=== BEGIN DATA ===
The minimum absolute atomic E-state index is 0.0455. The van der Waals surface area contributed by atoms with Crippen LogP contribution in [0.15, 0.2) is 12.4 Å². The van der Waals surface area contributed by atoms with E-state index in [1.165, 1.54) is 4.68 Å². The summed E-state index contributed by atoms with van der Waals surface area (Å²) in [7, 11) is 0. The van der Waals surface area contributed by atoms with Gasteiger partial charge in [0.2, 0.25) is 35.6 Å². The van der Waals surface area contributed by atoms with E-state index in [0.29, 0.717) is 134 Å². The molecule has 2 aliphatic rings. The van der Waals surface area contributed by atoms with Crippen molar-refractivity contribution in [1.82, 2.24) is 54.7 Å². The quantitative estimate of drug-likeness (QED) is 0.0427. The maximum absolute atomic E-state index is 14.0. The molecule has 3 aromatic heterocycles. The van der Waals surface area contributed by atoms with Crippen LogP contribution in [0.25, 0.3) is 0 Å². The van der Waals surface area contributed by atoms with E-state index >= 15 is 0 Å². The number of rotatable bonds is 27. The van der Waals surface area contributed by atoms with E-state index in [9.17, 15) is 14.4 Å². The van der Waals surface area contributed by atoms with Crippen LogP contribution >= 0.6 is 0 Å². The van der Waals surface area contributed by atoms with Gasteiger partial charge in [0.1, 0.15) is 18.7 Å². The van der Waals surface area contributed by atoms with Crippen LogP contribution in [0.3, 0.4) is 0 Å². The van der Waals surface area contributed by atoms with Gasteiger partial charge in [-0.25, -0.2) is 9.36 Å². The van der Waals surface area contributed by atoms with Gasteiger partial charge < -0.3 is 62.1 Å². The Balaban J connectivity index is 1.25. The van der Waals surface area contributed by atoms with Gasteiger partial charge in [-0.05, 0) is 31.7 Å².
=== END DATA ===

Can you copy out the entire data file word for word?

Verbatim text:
The minimum absolute atomic E-state index is 0.0455. The van der Waals surface area contributed by atoms with Crippen LogP contribution in [0.15, 0.2) is 12.4 Å². The van der Waals surface area contributed by atoms with E-state index in [1.165, 1.54) is 4.68 Å². The summed E-state index contributed by atoms with van der Waals surface area (Å²) in [7, 11) is 0. The van der Waals surface area contributed by atoms with Gasteiger partial charge in [0.2, 0.25) is 35.6 Å². The van der Waals surface area contributed by atoms with E-state index in [0.29, 0.717) is 134 Å². The molecule has 2 aliphatic rings. The van der Waals surface area contributed by atoms with Crippen molar-refractivity contribution in [1.82, 2.24) is 54.7 Å². The quantitative estimate of drug-likeness (QED) is 0.0427. The maximum absolute atomic E-state index is 14.0. The molecule has 3 aromatic heterocycles. The van der Waals surface area contributed by atoms with Crippen LogP contribution in [0.25, 0.3) is 0 Å². The van der Waals surface area contributed by atoms with E-state index >= 15 is 0 Å². The number of rotatable bonds is 27. The van der Waals surface area contributed by atoms with E-state index in [9.17, 15) is 14.4 Å². The van der Waals surface area contributed by atoms with Crippen LogP contribution >= 0.6 is 0 Å². The van der Waals surface area contributed by atoms with Gasteiger partial charge in [0.1, 0.15) is 18.7 Å². The van der Waals surface area contributed by atoms with Crippen LogP contribution in [0.3, 0.4) is 0 Å². The van der Waals surface area contributed by atoms with Gasteiger partial charge in [-0.25, -0.2) is 9.36 Å². The van der Waals surface area contributed by atoms with Gasteiger partial charge < -0.3 is 62.1 Å². The Balaban J connectivity index is 1.25. The van der Waals surface area contributed by atoms with Gasteiger partial charge in [-0.05, 0) is 31.7 Å².